It was in commemoration of that home run that the students and teachers at the Hsiao-hsin school, where Wang completed the sixth grade early this summer, gave him the large wooden plaque that hangs outside the front door of his family's little blue farmhouse on the outskirts of Tainan, the old capital of Taiwan. The gold characters on it read: ONE HIT AND YOU WIN THE GAME. NOW YOU ARE A PERSON THE WHOLE WORLD KNOWS.
Wang is a lean but sturdy boy, tall for his age although not unusually so. He has a strong square chin and surprisingly wide eyes for a Chinese. His grin is ready and broad, and he gestures frequently with his hands and head in a manner more Italian than Taiwanese. In the United States he would easily qualify as an introvert; compared to other Chinese pre-adolescents, he is gregarious.
The boy is the eighth and youngest child of Taiwan-born Wang Chi-chen and his wife Wang Tsai. They are in their 50s and neither is bigger than their 5'4", 114-pound son. Both have skin badly shriveled by the sun and a mouthful of gold teeth. For many years Wang Chi-chen worked in a noodle factory. Now his two eldest boys have jobs, and in the customary Chinese way the father has retired—if growing several crops a year of sweet potatoes can be considered retirement—to let his sons support him. By the current standard of living in Taiwan, the Wangs are poor but not destitute.
They live up a muddy alley that branches off the main road leading from Tainan through the aptly named hamlet of Tucheng, which means Dirt City. Not far down the narrow street, past a huge puddle and a small tan house, sits an unpainted building, its once-red roof tiles blackened, buckled and in many cases broken. Until two years ago this was the Wangs' house. Now it is occupied by a couple of pigs, a few chickens, a family of black ducks and sacks of dried, shredded sweet potatoes used to feed the hogs.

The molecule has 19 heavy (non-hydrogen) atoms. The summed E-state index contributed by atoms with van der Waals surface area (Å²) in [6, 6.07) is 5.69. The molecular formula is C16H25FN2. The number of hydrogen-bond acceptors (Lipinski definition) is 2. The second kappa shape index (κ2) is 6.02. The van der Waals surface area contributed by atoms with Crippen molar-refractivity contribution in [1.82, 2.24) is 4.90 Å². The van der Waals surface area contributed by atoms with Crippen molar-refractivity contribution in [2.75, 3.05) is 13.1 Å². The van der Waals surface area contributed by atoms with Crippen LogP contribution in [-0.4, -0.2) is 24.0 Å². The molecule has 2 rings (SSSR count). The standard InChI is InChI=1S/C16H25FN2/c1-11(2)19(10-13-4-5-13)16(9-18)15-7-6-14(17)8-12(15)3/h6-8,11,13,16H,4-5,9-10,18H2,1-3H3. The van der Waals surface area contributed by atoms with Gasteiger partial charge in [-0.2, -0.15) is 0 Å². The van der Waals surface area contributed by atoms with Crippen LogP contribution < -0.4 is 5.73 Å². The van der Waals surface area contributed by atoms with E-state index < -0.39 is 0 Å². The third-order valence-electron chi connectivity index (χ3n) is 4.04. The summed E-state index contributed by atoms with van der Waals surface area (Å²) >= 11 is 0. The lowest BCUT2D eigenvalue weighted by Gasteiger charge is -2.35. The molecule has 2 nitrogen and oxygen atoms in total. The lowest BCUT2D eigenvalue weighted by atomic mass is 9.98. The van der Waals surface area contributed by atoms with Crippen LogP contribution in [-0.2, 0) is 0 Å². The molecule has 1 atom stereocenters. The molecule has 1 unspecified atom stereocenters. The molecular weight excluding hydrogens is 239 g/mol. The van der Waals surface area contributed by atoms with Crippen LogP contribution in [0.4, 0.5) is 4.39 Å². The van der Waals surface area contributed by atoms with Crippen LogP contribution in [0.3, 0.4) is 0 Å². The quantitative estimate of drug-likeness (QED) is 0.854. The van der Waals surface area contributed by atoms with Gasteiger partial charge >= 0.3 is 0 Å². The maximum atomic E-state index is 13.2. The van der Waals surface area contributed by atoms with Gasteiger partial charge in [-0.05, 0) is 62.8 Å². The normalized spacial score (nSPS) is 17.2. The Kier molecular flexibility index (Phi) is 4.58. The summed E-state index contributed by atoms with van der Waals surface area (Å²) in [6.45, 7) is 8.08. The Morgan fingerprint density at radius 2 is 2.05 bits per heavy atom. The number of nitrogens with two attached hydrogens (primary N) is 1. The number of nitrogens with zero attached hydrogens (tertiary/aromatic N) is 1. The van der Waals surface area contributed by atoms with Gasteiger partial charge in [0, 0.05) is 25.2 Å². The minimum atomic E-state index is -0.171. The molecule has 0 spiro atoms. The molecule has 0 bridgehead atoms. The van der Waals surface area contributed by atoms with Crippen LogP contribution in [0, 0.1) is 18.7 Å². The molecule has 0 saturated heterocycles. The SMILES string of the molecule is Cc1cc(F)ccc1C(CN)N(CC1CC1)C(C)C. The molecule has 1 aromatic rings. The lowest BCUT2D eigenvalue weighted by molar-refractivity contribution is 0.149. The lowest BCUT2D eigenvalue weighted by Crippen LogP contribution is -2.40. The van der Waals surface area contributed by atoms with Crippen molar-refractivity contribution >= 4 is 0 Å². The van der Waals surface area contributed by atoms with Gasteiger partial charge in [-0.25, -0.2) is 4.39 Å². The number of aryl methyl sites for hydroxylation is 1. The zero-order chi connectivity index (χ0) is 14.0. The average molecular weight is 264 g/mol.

Behind the old building and across a concrete slab where rice and yams are dried is the family's new home. It has two small bedrooms, a tiny dining area, a storeroom full of more sweet potatoes and, in the middle, an open space that is part temple, part living room and mostly Cooperstown.
a red and gold altar adorned with pictures of Buddha and the God of Mercy takes up most of one wall and there are three pieces of furniture, two rattan chairs and a table. Except for one more huge bag of dried sweet potatoes parked in a corner, the rest of the room is all baseball memorabilia. Two glass cases mounted on the walls are crammed with a hundred or more medals, trophies and plaques. Mixed among them are Wang's own souvenirs, including a mechanical fish he bought in Japan, a small replica of the Washington Monument and a baseball autographed by the great Japanese slugger, Oh Saduhara, whose mother is Taiwanese and whose Chinese name happens to be Wang. Completing the decor are framed newspaper articles and brightly colored silk banners that ring the room. The banners, except for one in orange and black extolling the San Francisco Giants, are a traditional way of sending congratulations. They are embroidered with the donors' names, important politicians and businessmen among them, and such slogans as NEVER LOSE and HE KNOWS HOW TO ATTACK.